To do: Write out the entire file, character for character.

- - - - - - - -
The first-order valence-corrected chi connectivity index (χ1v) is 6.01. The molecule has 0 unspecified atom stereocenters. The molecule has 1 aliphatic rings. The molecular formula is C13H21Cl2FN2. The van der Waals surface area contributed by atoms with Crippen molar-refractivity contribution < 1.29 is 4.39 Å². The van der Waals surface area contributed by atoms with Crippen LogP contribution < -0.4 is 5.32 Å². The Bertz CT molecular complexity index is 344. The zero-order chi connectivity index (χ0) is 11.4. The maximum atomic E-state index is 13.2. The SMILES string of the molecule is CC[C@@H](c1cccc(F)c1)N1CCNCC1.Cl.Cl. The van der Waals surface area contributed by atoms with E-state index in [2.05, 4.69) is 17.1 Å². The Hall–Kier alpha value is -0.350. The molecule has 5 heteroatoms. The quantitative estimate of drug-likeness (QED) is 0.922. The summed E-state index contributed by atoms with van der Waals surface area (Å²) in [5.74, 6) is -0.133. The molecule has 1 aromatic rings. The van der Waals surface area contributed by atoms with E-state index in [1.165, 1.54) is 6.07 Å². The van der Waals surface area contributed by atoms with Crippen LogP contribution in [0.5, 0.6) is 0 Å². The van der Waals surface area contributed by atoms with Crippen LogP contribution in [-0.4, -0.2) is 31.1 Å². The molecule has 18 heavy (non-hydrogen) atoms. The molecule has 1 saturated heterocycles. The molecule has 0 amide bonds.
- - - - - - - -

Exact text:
The first-order valence-corrected chi connectivity index (χ1v) is 6.01. The molecule has 0 unspecified atom stereocenters. The molecule has 1 aliphatic rings. The molecular formula is C13H21Cl2FN2. The van der Waals surface area contributed by atoms with Crippen molar-refractivity contribution < 1.29 is 4.39 Å². The van der Waals surface area contributed by atoms with Crippen LogP contribution < -0.4 is 5.32 Å². The Bertz CT molecular complexity index is 344. The zero-order chi connectivity index (χ0) is 11.4. The maximum atomic E-state index is 13.2. The SMILES string of the molecule is CC[C@@H](c1cccc(F)c1)N1CCNCC1.Cl.Cl. The van der Waals surface area contributed by atoms with E-state index in [2.05, 4.69) is 17.1 Å². The Hall–Kier alpha value is -0.350. The molecule has 5 heteroatoms. The quantitative estimate of drug-likeness (QED) is 0.922. The summed E-state index contributed by atoms with van der Waals surface area (Å²) in [5.74, 6) is -0.133. The molecule has 1 aromatic rings. The van der Waals surface area contributed by atoms with E-state index in [1.165, 1.54) is 6.07 Å². The van der Waals surface area contributed by atoms with Crippen LogP contribution in [0.5, 0.6) is 0 Å². The van der Waals surface area contributed by atoms with Crippen LogP contribution in [-0.4, -0.2) is 31.1 Å². The molecule has 18 heavy (non-hydrogen) atoms. The molecule has 1 saturated heterocycles. The molecule has 0 amide bonds.